The Net Promoter Score is widely used to measure customer relationships and particularly customer loyalty to the organisation. Its simple metric enables comparisons across time, across organisations and across staff. Changes in it should reflect the effectiveness of management-initiated action.
The risk is that its very simplicity of measure enables the Net Promoter Score to be readily used, even when the context is not appropriate.
Two utility survey examples:
- After a customer spent two hours on the phone, resolving a simple issue, the last staff member spoken with asked if the customer would complete a short Net Promoter Score survey – and asked expressly for a good number, as that would help them remain employed.
- The second utility performed its job, in the time advised. On completion, it emailed the customer a brief Net Promoter Score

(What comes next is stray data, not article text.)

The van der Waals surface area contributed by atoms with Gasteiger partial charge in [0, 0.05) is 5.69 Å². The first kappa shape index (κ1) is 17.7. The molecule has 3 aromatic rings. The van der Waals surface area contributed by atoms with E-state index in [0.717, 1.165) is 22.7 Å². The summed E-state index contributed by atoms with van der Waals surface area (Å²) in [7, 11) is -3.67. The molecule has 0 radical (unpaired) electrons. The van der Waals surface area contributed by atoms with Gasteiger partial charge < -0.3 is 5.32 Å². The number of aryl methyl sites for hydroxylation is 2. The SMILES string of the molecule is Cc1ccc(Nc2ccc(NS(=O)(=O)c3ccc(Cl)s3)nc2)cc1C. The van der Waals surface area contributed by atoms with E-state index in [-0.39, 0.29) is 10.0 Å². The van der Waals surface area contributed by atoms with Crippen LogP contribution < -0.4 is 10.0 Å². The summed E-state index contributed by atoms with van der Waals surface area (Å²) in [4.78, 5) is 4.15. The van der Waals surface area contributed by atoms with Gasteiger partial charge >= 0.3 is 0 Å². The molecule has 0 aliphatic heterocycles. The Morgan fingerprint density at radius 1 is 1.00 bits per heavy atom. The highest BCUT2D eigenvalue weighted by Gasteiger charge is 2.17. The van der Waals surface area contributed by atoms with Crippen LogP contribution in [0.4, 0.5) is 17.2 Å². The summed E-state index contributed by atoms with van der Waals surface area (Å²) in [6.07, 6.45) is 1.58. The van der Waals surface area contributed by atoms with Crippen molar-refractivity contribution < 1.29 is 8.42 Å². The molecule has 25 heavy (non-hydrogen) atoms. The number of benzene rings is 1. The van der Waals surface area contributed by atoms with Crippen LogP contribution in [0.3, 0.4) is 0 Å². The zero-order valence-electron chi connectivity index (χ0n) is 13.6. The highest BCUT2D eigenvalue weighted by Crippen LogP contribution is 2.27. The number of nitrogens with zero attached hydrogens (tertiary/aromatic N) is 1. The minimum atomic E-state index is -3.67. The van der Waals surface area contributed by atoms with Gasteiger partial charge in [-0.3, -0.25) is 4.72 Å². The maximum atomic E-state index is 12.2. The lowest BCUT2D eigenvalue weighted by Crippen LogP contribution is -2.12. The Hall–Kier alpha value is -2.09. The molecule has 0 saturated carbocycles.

In both cases, the service provision was the minimum required and the minimum expected. Each delivered the service promised. Each utility thus appeared to think that a reasonable Net Promoter Score could be expected from the contact, and so undertook their Net Promoter Score survey.
But as the context for each utility contact was to rectify a problem, the contact was not an engagement from choice.
That the engagements were forced and were engagements that could not be concluded until the problems had been resolved meant the context of the contact was more significant and more likely to influence the rating. And of course, a direct staff request to get a good rating can also skew the genuine Net Promoter Score measures.
The research issue thus is to ensure the Net Promoter Score measures are used in the appropriate context, not as a simple one-size-fits-all-contacts remedy.
If you’d like to strengthen the value and utility of your Net Promoter Score use, and so ensure your measures are more effective, please call or email Philip Derham to discuss this further. His contact details are on the Contact Us page (to the right on the screen menu).